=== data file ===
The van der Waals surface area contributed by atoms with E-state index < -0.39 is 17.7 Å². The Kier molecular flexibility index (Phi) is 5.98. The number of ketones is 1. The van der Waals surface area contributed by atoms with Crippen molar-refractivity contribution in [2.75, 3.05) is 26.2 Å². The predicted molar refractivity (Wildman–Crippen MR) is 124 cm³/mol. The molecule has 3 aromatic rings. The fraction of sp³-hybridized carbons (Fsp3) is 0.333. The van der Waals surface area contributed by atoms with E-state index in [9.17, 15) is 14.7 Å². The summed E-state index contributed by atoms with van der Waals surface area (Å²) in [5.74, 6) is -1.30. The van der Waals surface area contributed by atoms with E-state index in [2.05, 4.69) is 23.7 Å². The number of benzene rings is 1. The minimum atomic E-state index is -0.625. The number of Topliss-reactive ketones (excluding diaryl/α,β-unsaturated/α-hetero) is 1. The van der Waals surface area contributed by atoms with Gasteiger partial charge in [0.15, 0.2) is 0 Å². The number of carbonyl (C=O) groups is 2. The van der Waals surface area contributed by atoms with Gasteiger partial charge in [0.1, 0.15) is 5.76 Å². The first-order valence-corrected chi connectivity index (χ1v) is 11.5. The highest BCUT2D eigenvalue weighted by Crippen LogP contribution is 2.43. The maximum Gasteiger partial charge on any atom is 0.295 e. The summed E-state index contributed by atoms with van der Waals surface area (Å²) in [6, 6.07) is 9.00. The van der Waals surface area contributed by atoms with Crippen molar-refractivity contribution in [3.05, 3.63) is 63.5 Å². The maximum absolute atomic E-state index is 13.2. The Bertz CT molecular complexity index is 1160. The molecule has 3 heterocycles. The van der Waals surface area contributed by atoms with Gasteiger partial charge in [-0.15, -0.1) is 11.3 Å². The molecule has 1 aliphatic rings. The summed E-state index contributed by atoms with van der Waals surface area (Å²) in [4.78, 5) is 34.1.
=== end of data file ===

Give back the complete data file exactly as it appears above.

The van der Waals surface area contributed by atoms with E-state index < -0.39 is 17.7 Å². The Kier molecular flexibility index (Phi) is 5.98. The number of ketones is 1. The van der Waals surface area contributed by atoms with Crippen molar-refractivity contribution in [2.75, 3.05) is 26.2 Å². The predicted molar refractivity (Wildman–Crippen MR) is 124 cm³/mol. The molecule has 3 aromatic rings. The fraction of sp³-hybridized carbons (Fsp3) is 0.333. The van der Waals surface area contributed by atoms with E-state index in [9.17, 15) is 14.7 Å². The summed E-state index contributed by atoms with van der Waals surface area (Å²) in [5.74, 6) is -1.30. The van der Waals surface area contributed by atoms with E-state index in [2.05, 4.69) is 23.7 Å². The number of benzene rings is 1. The minimum atomic E-state index is -0.625. The number of Topliss-reactive ketones (excluding diaryl/α,β-unsaturated/α-hetero) is 1. The van der Waals surface area contributed by atoms with Gasteiger partial charge in [0.15, 0.2) is 0 Å². The number of carbonyl (C=O) groups is 2. The van der Waals surface area contributed by atoms with Gasteiger partial charge in [0.1, 0.15) is 5.76 Å². The first-order valence-corrected chi connectivity index (χ1v) is 11.5. The highest BCUT2D eigenvalue weighted by Crippen LogP contribution is 2.43. The maximum Gasteiger partial charge on any atom is 0.295 e. The summed E-state index contributed by atoms with van der Waals surface area (Å²) in [6, 6.07) is 9.00. The van der Waals surface area contributed by atoms with Crippen molar-refractivity contribution in [3.05, 3.63) is 63.5 Å². The maximum absolute atomic E-state index is 13.2. The Bertz CT molecular complexity index is 1160. The molecule has 3 heterocycles. The van der Waals surface area contributed by atoms with Gasteiger partial charge in [-0.15, -0.1) is 11.3 Å². The molecule has 1 aliphatic rings. The summed E-state index contributed by atoms with van der Waals surface area (Å²) in [4.78, 5) is 34.1.